Rosie Batty, mother of murdered child Luke Batty, slammed Studio 10 host Joe Hildebrand this morning on live television for comments she found deeply distressing.
The panel, which includes Hildebrand, Jessica Rowe, Ita Buttrose, and Sarah Harris, were discussing changes to Victorian law that could make it a crime not to report child abuse.
This is how Hildebrand opened the discussion: “Obviously you can’t help but feel a huge amount of sympathy for anyone who’s in an abusive relationship but … you have to get out, you absolutely have to get out. There are huge economic costs associated with that, yes there are often other things, but anything is better than staying in an abusive relationship. Frankly, to say that you’re going to not report a case of child abuse or child sex abuse by your partner because you are scared for your own safety, I’m sorry, it is not an excuse.”
By the time cameras crossed to Ms Batty, she was visibly distressed. “Joe, your comments are so, so misguided,” she said. “If you minimise how it feels to feel unsafe, and when we’re talking about unsafe, we’re talking about the risk to our lives, we’re talking about when women finally may decide to leave their partners they have the most risks.”
Watching this grieving mother in utter despair on camera is deeply uncomfortable. Please be warned, this may be distressing to some viewers.
You can watch the full interview here, which aired on Network Ten this morning.
Ms Batty’s reaction to Hildebrand’s comments continued like this: “I am absolutely outraged. I was living in hope that because of Luke’s tragic death it would bring a huge awareness to family violence. This is beyond my comprehension how, again, the woman who is the victim is punished.”
She then divulged further detail about what her estranged, violent husband Greg was like before he was shot by police earlier this year. We all remember the devastating case, where Ms Batty’s husband stabbed his son to death at cricket practice one afternoon.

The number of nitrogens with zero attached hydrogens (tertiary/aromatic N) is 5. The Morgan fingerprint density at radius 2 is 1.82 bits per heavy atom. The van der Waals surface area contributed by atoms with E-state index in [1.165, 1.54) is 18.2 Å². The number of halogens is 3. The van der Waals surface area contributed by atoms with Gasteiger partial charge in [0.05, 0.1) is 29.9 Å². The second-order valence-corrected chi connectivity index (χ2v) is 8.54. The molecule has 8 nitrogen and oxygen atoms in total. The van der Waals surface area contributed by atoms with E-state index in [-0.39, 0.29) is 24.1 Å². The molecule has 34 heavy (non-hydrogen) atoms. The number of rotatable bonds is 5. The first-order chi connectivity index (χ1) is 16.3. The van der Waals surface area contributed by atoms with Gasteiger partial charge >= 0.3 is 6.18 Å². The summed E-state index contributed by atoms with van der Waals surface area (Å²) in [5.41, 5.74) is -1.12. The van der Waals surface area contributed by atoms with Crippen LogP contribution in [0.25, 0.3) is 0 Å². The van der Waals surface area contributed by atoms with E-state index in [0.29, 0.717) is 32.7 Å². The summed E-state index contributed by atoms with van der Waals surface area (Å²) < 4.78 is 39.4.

Ms Batty spoke eloquently about that day, though she was distraught: “Do you know what happened to me?” she asked. “Greg had finally lost control of me and the final act of control, which was the most hideous form of violence, was to kill my son. So don’t you ever think that if we don’t report it’s because we don’t want to. It’s because we are so scared about what might happen.”
And then she came back to her criticism of Hildebrand: “Joe needs to look at his views as a man and he needs to step up and get informed. Because when I hear comments like that I am so saddened that the focus is still on the woman. Where the hell is the perpetrator? Why isn’t he being jailed for three years?”
At this stage, Hildebrand responds calmly, clarifying exactly what these new laws may mean.
“The intention of the law is not to punish women, Rosie,” he said. “The intention of the law is to make the protection of the child an absolute priority and to prevent that child from being exposed to sex abuse of further sex abuse or further abuse …”
But Ms Batty interjected with the simple, devastating question: “Joe, where do you go to be protected 24 hours a day, seven days a week?”